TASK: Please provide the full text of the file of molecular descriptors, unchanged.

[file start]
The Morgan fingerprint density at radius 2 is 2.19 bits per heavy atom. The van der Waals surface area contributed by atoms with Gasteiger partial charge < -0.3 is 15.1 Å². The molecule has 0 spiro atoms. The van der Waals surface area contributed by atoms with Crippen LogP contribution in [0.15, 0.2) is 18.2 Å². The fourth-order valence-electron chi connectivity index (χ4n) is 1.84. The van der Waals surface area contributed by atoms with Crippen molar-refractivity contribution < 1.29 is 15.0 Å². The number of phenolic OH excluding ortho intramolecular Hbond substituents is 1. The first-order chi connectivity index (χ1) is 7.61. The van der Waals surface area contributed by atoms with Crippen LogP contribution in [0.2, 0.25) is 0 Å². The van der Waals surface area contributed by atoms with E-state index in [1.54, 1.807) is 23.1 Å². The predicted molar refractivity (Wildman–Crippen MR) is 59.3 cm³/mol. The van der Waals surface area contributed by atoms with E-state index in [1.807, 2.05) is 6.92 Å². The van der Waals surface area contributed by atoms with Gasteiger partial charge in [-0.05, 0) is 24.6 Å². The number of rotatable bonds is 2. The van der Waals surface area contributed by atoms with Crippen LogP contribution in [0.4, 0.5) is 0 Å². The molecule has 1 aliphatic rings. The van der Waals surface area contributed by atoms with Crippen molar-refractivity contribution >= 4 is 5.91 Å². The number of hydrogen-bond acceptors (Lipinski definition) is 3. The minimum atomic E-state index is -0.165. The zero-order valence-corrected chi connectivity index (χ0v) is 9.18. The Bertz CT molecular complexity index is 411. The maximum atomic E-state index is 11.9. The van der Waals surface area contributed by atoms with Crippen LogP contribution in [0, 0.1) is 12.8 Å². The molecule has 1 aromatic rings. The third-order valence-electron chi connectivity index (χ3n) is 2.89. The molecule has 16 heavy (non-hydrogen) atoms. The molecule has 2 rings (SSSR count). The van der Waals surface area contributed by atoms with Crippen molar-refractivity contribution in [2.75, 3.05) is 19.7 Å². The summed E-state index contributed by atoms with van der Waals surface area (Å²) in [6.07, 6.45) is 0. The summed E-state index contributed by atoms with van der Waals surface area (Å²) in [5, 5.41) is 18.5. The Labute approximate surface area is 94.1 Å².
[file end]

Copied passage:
The Morgan fingerprint density at radius 2 is 2.19 bits per heavy atom. The van der Waals surface area contributed by atoms with Gasteiger partial charge < -0.3 is 15.1 Å². The molecule has 0 spiro atoms. The van der Waals surface area contributed by atoms with Crippen LogP contribution in [0.15, 0.2) is 18.2 Å². The fourth-order valence-electron chi connectivity index (χ4n) is 1.84. The van der Waals surface area contributed by atoms with Crippen molar-refractivity contribution < 1.29 is 15.0 Å². The number of phenolic OH excluding ortho intramolecular Hbond substituents is 1. The first-order chi connectivity index (χ1) is 7.61. The van der Waals surface area contributed by atoms with Crippen LogP contribution in [0.2, 0.25) is 0 Å². The van der Waals surface area contributed by atoms with E-state index in [1.54, 1.807) is 23.1 Å². The predicted molar refractivity (Wildman–Crippen MR) is 59.3 cm³/mol. The van der Waals surface area contributed by atoms with E-state index in [1.807, 2.05) is 6.92 Å². The van der Waals surface area contributed by atoms with Gasteiger partial charge in [-0.05, 0) is 24.6 Å². The number of rotatable bonds is 2. The van der Waals surface area contributed by atoms with Crippen LogP contribution in [0.4, 0.5) is 0 Å². The molecule has 1 aliphatic rings. The van der Waals surface area contributed by atoms with Crippen molar-refractivity contribution >= 4 is 5.91 Å². The number of hydrogen-bond acceptors (Lipinski definition) is 3. The minimum atomic E-state index is -0.165. The zero-order valence-corrected chi connectivity index (χ0v) is 9.18. The Bertz CT molecular complexity index is 411. The maximum atomic E-state index is 11.9. The van der Waals surface area contributed by atoms with Crippen LogP contribution in [0, 0.1) is 12.8 Å². The molecule has 1 aromatic rings. The third-order valence-electron chi connectivity index (χ3n) is 2.89. The molecule has 16 heavy (non-hydrogen) atoms. The molecule has 2 rings (SSSR count). The van der Waals surface area contributed by atoms with Crippen molar-refractivity contribution in [2.75, 3.05) is 19.7 Å². The summed E-state index contributed by atoms with van der Waals surface area (Å²) in [6.07, 6.45) is 0. The summed E-state index contributed by atoms with van der Waals surface area (Å²) in [5, 5.41) is 18.5. The Labute approximate surface area is 94.1 Å².